Change Of Medical Control Within First 30 Days Denied
- Posted By: Harvey Brown
- April 1, 2001
The applicant’s attempt to end the employer’s right to medical control within the first thirty days was denied.
The applicant suffered an injury at work when he was struck by a piece of wood. The same day the employer provided medical treatment. The doctor sutured a wound to the applicant’s forehead. The applicant also claimed he hurt his neck and back, but the physician found the complaints unrelated to the industrial injury. This physician also conducted a drug test that proved positive for marijuana The applicant returned to the doctor to remove the sutures. The applicant had to leave before the doctor could perform the procedure. The applicant returned and the office was closed. The applicant removed his own stitches.
The applicant retained an attorney. The applicant’s attorney selected a new Primary Treating Physician (PTP) within the first 30 days of the injury.
The Workers’ Compensation Judge (WCJ) found that the applicant acted in bad faith and tried to deny the employer the right to control within the first 30 days.
The Court of Appeal stated that when proper treatment is not provided within the first 30 days the applicant can self-procure treatment and seek reimbursement ( Zeeb v. WCAB, 67 Cal.2d496). They indicated this was not the case here and the applicant was trying to attain the presumption of correctness under Labor Code section 4062.9.
“If an injured worker reasonably declines treatment provided by an employer, the right to receive further compensation remains. Conversely, compensation is not payable when disability is caused, continued or aggravated by an unreasonable refusal to submit to medical treatment.” The court called the request for change of physician legal subterfuge. The court determined that neither equitable estoppel or judicial estoppel applied in this case.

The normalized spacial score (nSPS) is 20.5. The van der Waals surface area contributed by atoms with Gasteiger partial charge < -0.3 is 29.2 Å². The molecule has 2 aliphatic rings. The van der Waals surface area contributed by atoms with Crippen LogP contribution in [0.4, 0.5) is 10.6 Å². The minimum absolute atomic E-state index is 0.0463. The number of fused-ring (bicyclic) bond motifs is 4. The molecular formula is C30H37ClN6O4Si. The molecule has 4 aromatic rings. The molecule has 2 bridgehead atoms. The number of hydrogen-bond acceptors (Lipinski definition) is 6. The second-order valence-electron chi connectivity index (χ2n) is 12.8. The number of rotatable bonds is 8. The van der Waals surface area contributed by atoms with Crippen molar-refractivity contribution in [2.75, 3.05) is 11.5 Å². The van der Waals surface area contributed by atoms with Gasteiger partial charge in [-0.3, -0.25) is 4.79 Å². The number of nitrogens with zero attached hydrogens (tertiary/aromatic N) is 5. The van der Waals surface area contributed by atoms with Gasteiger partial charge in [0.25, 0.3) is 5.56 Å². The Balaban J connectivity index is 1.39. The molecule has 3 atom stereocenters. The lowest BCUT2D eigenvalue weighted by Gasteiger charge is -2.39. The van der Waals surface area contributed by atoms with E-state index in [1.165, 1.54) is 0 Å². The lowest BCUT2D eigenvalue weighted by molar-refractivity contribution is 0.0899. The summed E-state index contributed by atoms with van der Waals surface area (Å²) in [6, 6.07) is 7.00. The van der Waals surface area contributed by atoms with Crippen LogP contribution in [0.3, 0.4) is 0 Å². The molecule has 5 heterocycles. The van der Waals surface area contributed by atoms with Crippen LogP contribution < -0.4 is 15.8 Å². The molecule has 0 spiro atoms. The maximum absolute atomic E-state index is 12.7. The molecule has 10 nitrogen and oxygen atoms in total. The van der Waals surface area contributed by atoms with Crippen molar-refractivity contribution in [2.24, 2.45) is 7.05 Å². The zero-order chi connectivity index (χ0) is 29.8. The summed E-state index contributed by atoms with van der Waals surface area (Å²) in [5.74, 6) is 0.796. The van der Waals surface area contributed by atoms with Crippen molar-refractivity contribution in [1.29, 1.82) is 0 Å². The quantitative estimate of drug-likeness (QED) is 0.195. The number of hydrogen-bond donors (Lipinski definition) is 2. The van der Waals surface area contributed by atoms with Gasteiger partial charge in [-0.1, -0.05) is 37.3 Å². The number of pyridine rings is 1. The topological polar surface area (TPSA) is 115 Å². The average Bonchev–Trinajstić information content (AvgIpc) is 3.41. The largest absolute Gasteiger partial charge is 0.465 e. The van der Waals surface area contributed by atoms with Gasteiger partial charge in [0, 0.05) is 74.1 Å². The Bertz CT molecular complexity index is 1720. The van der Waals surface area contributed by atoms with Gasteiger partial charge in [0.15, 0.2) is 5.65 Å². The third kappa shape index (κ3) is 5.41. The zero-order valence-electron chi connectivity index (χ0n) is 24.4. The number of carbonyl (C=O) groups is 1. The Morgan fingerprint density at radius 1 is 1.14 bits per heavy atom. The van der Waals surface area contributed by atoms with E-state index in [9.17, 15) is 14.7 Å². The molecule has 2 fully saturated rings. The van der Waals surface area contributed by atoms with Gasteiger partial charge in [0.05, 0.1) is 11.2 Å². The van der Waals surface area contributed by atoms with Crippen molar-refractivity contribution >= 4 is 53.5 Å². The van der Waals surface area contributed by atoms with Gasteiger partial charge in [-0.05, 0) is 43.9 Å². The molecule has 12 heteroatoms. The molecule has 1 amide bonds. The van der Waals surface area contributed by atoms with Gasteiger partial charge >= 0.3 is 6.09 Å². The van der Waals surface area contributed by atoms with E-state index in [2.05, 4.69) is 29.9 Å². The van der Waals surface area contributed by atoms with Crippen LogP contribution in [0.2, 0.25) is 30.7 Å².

This court then refers the case back to the trial level for the judge to make determinations pursuant to Tenet/Centinela Hospital Medical Center v. WCAB (2000) 80 Cal. App. 4th 1041. The court was indicating that the primary treating physician in this case stayed with the employer selected doctor who eventually found the applicant permanent and stationary. The applicant may not have then been able to select a new treating without doing the AME/QME dance pursuant to Labor Code sections 4061 or 4062.
There is also an interesting discussion as to Labor Code sections 4050,4053, and 4054 which were not raised by the defense.
Case: Orodorica V. W.C.A.B. (3/14/01)
- Posted In: Work Injury